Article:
Uhm yes it's a business, it's called the "music business" for a reason. What's your point? To my point - Queen is there because there was just a huge biopic movie that won 4 Oscars. There is also an Elton biopic that was just released. Brian Wilson of the Beach Boys had a big summer tour planned that was just cancelled. And Bob Seger is currently on tour. That's traditionally how the music business worked - artists toured to sell records in the markets they were playing in. Pink Floyd being on the charts is nothing new either. It's a constant. They have been on the top 200 for Dark Side since it was released in 1973. And it spent decades on the chart before there were any reissues of it.
There is also no shortage of long tail content that sells well to diehard fans but not enough to chart. Visit Rough Trade Records in Brooklyn/London or Amoeba Records in SF or LA if you want to see just how big of a business "specialty" reissues are - most of which will never show up on any charts.
Everything from Elis "Hound Dog", The Smiths "How Soon is Now" to Zeppelin's "Hey Hey What can I do." B-sides are/were often a chance for an artist to release something the record company rejected for the album but the artist really wanted to release. B-sides are actually often things for the fans.
P.S. I Love You,
Ask Me Why,
Thank You Girl,
I'll Get You,
You Can't Do That,
Things We Said Today,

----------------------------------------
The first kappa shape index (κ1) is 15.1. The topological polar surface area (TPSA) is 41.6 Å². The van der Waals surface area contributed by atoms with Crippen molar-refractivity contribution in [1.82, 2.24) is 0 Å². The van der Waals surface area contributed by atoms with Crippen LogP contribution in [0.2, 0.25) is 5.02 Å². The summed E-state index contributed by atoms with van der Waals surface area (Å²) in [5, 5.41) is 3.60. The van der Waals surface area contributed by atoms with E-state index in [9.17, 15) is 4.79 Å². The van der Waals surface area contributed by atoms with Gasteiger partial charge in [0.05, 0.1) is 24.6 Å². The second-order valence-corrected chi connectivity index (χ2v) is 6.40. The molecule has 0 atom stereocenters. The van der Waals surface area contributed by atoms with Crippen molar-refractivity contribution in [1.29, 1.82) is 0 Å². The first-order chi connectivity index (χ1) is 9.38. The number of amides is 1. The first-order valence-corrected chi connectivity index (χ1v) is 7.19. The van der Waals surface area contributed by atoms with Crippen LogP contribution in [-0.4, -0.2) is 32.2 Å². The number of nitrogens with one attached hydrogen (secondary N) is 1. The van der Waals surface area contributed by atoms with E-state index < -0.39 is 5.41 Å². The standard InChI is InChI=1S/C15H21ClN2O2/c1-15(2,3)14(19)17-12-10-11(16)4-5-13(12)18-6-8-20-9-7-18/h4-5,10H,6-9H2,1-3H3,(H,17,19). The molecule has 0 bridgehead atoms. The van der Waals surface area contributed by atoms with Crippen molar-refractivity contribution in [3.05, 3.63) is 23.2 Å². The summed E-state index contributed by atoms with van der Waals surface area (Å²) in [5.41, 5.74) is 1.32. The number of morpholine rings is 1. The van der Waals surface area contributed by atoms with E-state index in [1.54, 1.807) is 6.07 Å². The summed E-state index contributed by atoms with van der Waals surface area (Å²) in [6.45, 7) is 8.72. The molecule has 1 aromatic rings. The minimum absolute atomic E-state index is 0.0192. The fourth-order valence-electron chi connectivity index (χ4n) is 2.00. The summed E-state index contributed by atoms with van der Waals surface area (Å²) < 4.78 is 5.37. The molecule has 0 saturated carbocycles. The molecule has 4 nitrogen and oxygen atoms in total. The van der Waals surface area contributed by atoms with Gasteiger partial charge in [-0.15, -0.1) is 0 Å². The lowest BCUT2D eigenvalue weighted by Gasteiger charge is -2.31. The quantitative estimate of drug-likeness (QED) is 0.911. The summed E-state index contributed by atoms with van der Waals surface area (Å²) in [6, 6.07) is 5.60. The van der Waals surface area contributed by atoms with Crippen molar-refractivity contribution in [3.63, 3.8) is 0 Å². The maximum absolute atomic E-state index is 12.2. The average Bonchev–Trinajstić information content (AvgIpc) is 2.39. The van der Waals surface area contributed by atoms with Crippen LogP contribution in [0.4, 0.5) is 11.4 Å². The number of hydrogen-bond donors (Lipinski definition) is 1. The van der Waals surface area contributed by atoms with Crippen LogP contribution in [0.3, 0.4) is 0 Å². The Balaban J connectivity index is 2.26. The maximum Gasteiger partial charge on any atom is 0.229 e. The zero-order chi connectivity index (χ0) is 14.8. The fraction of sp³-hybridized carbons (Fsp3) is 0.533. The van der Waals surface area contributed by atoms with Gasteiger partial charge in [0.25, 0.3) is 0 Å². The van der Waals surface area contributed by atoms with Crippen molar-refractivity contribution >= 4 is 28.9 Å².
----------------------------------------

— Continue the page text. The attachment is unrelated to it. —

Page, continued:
She's a Woman,
Yes It Is,
Baby You're A Rich Man,
I Am the Walrus,
The Inner Light,
Don't Let Me Down,
Old Brown Shoe,
You Know My Name
Normally they are kept in at least a climate-controlled vault as the oxide will eventually start flaking off the tape if its not stored correctly. I think the issue here was the sheer number of consolidations that UMG and the record business as a whole. The article mentions that were just a tenant at that point. Since the tapes are the assets that are acquired in a merger I'm sure someone made a call to some storage facility and said "move those things over here now." And eventually it became the purview of some warehouse worker.
Because they don't actually care. No one in their right mind in these companies will sign off on releasing this stuff to somebody else. If some performance just happens to include someone famous and becomes worth any reasonable amount of money, the person who signed off will get fired.